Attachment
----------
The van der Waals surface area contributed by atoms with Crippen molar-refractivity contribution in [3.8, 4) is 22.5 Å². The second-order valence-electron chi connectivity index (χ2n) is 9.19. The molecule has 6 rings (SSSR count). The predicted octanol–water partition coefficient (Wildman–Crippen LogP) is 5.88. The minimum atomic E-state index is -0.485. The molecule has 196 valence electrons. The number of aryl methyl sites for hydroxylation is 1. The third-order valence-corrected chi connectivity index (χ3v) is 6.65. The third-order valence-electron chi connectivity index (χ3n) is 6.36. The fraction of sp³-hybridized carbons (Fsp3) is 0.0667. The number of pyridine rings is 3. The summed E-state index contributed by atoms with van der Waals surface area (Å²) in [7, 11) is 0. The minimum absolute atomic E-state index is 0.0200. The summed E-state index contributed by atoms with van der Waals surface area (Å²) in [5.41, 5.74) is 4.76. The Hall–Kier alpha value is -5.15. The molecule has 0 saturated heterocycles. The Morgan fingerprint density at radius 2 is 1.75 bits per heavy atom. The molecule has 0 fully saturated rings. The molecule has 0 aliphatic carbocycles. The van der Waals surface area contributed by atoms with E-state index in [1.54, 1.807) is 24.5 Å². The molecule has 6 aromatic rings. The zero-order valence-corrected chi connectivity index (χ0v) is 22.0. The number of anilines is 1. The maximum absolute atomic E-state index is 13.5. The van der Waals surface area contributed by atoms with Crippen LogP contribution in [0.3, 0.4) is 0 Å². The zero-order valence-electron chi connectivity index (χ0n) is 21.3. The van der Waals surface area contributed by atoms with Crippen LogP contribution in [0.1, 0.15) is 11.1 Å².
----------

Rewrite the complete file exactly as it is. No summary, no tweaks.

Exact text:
The van der Waals surface area contributed by atoms with Crippen molar-refractivity contribution in [3.8, 4) is 22.5 Å². The second-order valence-electron chi connectivity index (χ2n) is 9.19. The molecule has 6 rings (SSSR count). The predicted octanol–water partition coefficient (Wildman–Crippen LogP) is 5.88. The minimum atomic E-state index is -0.485. The molecule has 196 valence electrons. The number of aryl methyl sites for hydroxylation is 1. The third-order valence-corrected chi connectivity index (χ3v) is 6.65. The third-order valence-electron chi connectivity index (χ3n) is 6.36. The fraction of sp³-hybridized carbons (Fsp3) is 0.0667. The number of pyridine rings is 3. The summed E-state index contributed by atoms with van der Waals surface area (Å²) in [7, 11) is 0. The minimum absolute atomic E-state index is 0.0200. The summed E-state index contributed by atoms with van der Waals surface area (Å²) in [5.41, 5.74) is 4.76. The Hall–Kier alpha value is -5.15. The molecule has 0 saturated heterocycles. The Morgan fingerprint density at radius 2 is 1.75 bits per heavy atom. The molecule has 0 fully saturated rings. The molecule has 0 aliphatic carbocycles. The van der Waals surface area contributed by atoms with E-state index in [1.54, 1.807) is 24.5 Å². The molecule has 6 aromatic rings. The zero-order valence-corrected chi connectivity index (χ0v) is 22.0. The number of anilines is 1. The maximum absolute atomic E-state index is 13.5. The van der Waals surface area contributed by atoms with Crippen LogP contribution in [0.3, 0.4) is 0 Å². The zero-order valence-electron chi connectivity index (χ0n) is 21.3. The van der Waals surface area contributed by atoms with Crippen LogP contribution in [0.1, 0.15) is 11.1 Å².